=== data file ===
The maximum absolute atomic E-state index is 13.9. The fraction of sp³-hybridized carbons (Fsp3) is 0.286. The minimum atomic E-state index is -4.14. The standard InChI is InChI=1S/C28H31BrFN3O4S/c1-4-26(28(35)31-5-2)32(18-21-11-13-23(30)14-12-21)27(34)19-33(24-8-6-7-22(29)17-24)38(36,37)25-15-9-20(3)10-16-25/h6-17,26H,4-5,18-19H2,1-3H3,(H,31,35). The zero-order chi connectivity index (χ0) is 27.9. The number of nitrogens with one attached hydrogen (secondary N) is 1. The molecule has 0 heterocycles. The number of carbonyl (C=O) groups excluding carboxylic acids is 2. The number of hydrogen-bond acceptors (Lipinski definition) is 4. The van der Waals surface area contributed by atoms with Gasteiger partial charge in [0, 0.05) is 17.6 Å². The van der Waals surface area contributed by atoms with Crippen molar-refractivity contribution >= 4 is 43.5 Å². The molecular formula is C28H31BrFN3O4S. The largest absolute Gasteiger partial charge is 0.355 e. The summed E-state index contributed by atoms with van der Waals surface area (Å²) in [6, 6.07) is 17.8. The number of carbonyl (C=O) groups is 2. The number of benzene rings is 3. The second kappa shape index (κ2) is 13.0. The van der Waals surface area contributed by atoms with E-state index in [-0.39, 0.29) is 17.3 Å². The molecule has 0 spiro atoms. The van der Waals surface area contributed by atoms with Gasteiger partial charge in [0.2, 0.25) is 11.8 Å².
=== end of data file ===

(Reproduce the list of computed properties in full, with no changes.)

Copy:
The maximum absolute atomic E-state index is 13.9. The fraction of sp³-hybridized carbons (Fsp3) is 0.286. The minimum atomic E-state index is -4.14. The standard InChI is InChI=1S/C28H31BrFN3O4S/c1-4-26(28(35)31-5-2)32(18-21-11-13-23(30)14-12-21)27(34)19-33(24-8-6-7-22(29)17-24)38(36,37)25-15-9-20(3)10-16-25/h6-17,26H,4-5,18-19H2,1-3H3,(H,31,35). The zero-order chi connectivity index (χ0) is 27.9. The number of nitrogens with one attached hydrogen (secondary N) is 1. The molecule has 0 heterocycles. The number of carbonyl (C=O) groups excluding carboxylic acids is 2. The number of hydrogen-bond acceptors (Lipinski definition) is 4. The van der Waals surface area contributed by atoms with Gasteiger partial charge in [0, 0.05) is 17.6 Å². The van der Waals surface area contributed by atoms with Crippen molar-refractivity contribution >= 4 is 43.5 Å². The molecular formula is C28H31BrFN3O4S. The largest absolute Gasteiger partial charge is 0.355 e. The summed E-state index contributed by atoms with van der Waals surface area (Å²) in [6, 6.07) is 17.8. The number of carbonyl (C=O) groups is 2. The number of benzene rings is 3. The second kappa shape index (κ2) is 13.0. The van der Waals surface area contributed by atoms with E-state index in [-0.39, 0.29) is 17.3 Å². The molecule has 0 spiro atoms. The van der Waals surface area contributed by atoms with Gasteiger partial charge in [0.2, 0.25) is 11.8 Å².